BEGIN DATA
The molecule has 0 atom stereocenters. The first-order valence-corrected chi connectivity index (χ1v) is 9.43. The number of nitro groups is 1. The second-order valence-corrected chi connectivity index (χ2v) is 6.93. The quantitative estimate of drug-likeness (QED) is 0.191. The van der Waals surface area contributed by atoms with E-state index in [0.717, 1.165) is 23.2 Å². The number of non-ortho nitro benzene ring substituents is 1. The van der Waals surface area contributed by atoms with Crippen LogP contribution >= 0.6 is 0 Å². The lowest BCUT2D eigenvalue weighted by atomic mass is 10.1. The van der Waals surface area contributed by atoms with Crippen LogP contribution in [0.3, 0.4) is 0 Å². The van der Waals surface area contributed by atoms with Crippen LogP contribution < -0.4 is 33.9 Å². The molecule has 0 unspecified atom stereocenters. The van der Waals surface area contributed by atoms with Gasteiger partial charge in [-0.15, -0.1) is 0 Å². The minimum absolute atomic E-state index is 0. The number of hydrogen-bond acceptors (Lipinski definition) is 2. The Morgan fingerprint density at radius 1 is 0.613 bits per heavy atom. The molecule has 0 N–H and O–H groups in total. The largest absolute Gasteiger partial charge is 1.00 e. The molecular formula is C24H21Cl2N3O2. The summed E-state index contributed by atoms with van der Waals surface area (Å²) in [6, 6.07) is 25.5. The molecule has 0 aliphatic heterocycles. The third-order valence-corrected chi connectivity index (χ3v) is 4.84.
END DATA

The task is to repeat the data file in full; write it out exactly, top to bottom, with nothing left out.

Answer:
The molecule has 0 atom stereocenters. The first-order valence-corrected chi connectivity index (χ1v) is 9.43. The number of nitro groups is 1. The second-order valence-corrected chi connectivity index (χ2v) is 6.93. The quantitative estimate of drug-likeness (QED) is 0.191. The van der Waals surface area contributed by atoms with E-state index in [0.717, 1.165) is 23.2 Å². The number of non-ortho nitro benzene ring substituents is 1. The van der Waals surface area contributed by atoms with Crippen LogP contribution >= 0.6 is 0 Å². The lowest BCUT2D eigenvalue weighted by atomic mass is 10.1. The van der Waals surface area contributed by atoms with Crippen LogP contribution in [0.3, 0.4) is 0 Å². The van der Waals surface area contributed by atoms with Crippen LogP contribution < -0.4 is 33.9 Å². The molecule has 0 unspecified atom stereocenters. The van der Waals surface area contributed by atoms with Gasteiger partial charge in [-0.15, -0.1) is 0 Å². The minimum absolute atomic E-state index is 0. The number of hydrogen-bond acceptors (Lipinski definition) is 2. The Morgan fingerprint density at radius 1 is 0.613 bits per heavy atom. The molecule has 0 N–H and O–H groups in total. The largest absolute Gasteiger partial charge is 1.00 e. The molecular formula is C24H21Cl2N3O2. The summed E-state index contributed by atoms with van der Waals surface area (Å²) in [6, 6.07) is 25.5. The molecule has 0 aliphatic heterocycles. The third-order valence-corrected chi connectivity index (χ3v) is 4.84.